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Chinese lessons compulsory in Uzbek high schools

Reporter: Han Peng 丨 CCTV.com

06-22-2016 00:58 BJT

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Chinese language has become a compulsory course in a rising number of high schools in Uzbekistan. Learners were few a decade ago, but numbers have increased quickly in recent years, particularly after Chinese President Xi Jinping raised the initiative of building the Silk Road Economic Belt in 2013.

Writing in Chinese is tough enough for most foreigners. But these Uzbek students go one step further to learn Chinese calligraphy, an art even Chinese students can hardly master. And they are learning the oracle bone script, a form of writing that dates back three millennia.

The class is held as an extracurricular activity on weekends. The teacher says he is not expecting the students to become professional calligraphers or linguistics experts. The learning is all in the name of fun.

Writing with a brush reduces their frustration in learning writing. And learning the oracle bone script gives the students a better sense how the characters are formed pictographically.

Despite the struggles, one student says her whole family is enthusiastically learning the language. The 16-year-old is applying to a Chinese university, a dream shared by her younger sister Robiya.

We visited the girls’ home after class, where we were extraordinarily welcomed by her family. Their parents regarded our stay as a good opportunity for their children to practice speaking the language.

Mukhtasar’s three youngest sisters are still primary school pupils. But their mother says the earlier they start learning, the better it is for their future. Muhktasar’s family is not alone. At regular high schools, Chinese is made a compulsory course for these students, just like math and chemistry.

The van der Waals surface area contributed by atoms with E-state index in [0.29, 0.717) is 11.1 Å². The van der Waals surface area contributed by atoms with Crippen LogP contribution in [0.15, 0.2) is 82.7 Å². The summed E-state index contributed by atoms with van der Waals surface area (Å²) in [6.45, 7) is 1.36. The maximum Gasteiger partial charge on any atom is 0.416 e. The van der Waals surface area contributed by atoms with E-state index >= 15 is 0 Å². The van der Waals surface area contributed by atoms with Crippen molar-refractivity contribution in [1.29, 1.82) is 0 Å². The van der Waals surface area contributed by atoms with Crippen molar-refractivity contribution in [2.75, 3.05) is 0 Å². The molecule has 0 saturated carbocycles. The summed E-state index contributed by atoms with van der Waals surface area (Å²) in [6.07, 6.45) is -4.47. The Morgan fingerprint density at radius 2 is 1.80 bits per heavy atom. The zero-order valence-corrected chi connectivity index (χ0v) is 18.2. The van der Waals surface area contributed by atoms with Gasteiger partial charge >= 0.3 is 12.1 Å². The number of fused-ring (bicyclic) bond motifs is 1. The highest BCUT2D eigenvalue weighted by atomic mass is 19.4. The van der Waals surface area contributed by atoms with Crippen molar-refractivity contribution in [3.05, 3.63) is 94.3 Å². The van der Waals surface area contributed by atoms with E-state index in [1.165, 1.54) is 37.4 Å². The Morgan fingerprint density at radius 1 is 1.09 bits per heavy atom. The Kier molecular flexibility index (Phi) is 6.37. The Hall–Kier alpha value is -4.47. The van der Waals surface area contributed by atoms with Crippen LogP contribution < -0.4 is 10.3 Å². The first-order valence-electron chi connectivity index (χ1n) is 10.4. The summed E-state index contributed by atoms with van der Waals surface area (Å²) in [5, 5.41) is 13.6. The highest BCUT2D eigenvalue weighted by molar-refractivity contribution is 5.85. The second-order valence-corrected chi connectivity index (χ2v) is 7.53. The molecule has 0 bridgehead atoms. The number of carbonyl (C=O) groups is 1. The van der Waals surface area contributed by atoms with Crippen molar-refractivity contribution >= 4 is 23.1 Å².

The schools also set up exchange programs with schools in China to hire native Chinese teachers.

“English used to be the only foreign language course at our school. But in 2013, we introduced Chinese and Arabic and allow students to choose one from the three as their compulsory foreign language course. It turns out the students are very interested in Chinese,” Principal of 2nd Academic Lyceum of Tashent Textile Industry Farida Nazarova said.

Students here start to learn Chinese in just recent years, but the number of the learners have been growing fast. In Tashkent, at least three major high schools have made Chinese a compulsory course for college entrance exam, in the hope of preparing more talents who can better grasp the opportunities from China’s fast development.

This year, China becomes Uzbekistan’s biggest investor and the second-largest trade partner. Around 40 percent of the country’s cotton is sold to China. But locals say there is still a shortage of Chinese speakers in the job market.

These youngsters are expected to bridge the gap, and it will definitely take time for them to become proficient. But just like Chinese writing, they will take it one stroke at a time.

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